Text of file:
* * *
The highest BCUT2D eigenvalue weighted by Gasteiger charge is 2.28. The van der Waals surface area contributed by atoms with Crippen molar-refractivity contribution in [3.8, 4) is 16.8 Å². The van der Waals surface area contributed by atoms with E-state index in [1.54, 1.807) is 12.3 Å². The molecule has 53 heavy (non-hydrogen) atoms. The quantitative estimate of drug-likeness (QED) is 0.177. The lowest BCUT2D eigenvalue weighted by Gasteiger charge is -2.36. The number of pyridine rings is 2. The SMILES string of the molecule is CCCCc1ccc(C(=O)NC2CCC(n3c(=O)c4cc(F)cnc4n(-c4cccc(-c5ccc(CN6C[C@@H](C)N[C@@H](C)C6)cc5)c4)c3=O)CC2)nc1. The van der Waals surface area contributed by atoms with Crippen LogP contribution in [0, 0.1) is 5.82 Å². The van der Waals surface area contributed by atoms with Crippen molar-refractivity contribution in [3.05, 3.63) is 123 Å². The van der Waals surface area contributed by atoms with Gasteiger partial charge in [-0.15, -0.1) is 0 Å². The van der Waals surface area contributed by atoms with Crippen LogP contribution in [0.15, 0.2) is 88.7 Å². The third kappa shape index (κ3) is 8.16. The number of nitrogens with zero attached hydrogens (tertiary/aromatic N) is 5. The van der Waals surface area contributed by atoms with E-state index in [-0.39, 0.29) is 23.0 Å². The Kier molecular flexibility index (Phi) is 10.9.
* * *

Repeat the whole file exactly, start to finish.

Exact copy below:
The highest BCUT2D eigenvalue weighted by Gasteiger charge is 2.28. The van der Waals surface area contributed by atoms with Crippen molar-refractivity contribution in [3.8, 4) is 16.8 Å². The van der Waals surface area contributed by atoms with E-state index in [1.54, 1.807) is 12.3 Å². The molecule has 53 heavy (non-hydrogen) atoms. The quantitative estimate of drug-likeness (QED) is 0.177. The lowest BCUT2D eigenvalue weighted by Gasteiger charge is -2.36. The number of pyridine rings is 2. The SMILES string of the molecule is CCCCc1ccc(C(=O)NC2CCC(n3c(=O)c4cc(F)cnc4n(-c4cccc(-c5ccc(CN6C[C@@H](C)N[C@@H](C)C6)cc5)c4)c3=O)CC2)nc1. The van der Waals surface area contributed by atoms with Crippen LogP contribution in [0, 0.1) is 5.82 Å². The van der Waals surface area contributed by atoms with Crippen molar-refractivity contribution in [3.05, 3.63) is 123 Å². The van der Waals surface area contributed by atoms with Gasteiger partial charge in [-0.15, -0.1) is 0 Å². The van der Waals surface area contributed by atoms with Crippen LogP contribution in [0.15, 0.2) is 88.7 Å². The third kappa shape index (κ3) is 8.16. The number of nitrogens with zero attached hydrogens (tertiary/aromatic N) is 5. The van der Waals surface area contributed by atoms with E-state index in [-0.39, 0.29) is 23.0 Å². The Kier molecular flexibility index (Phi) is 10.9.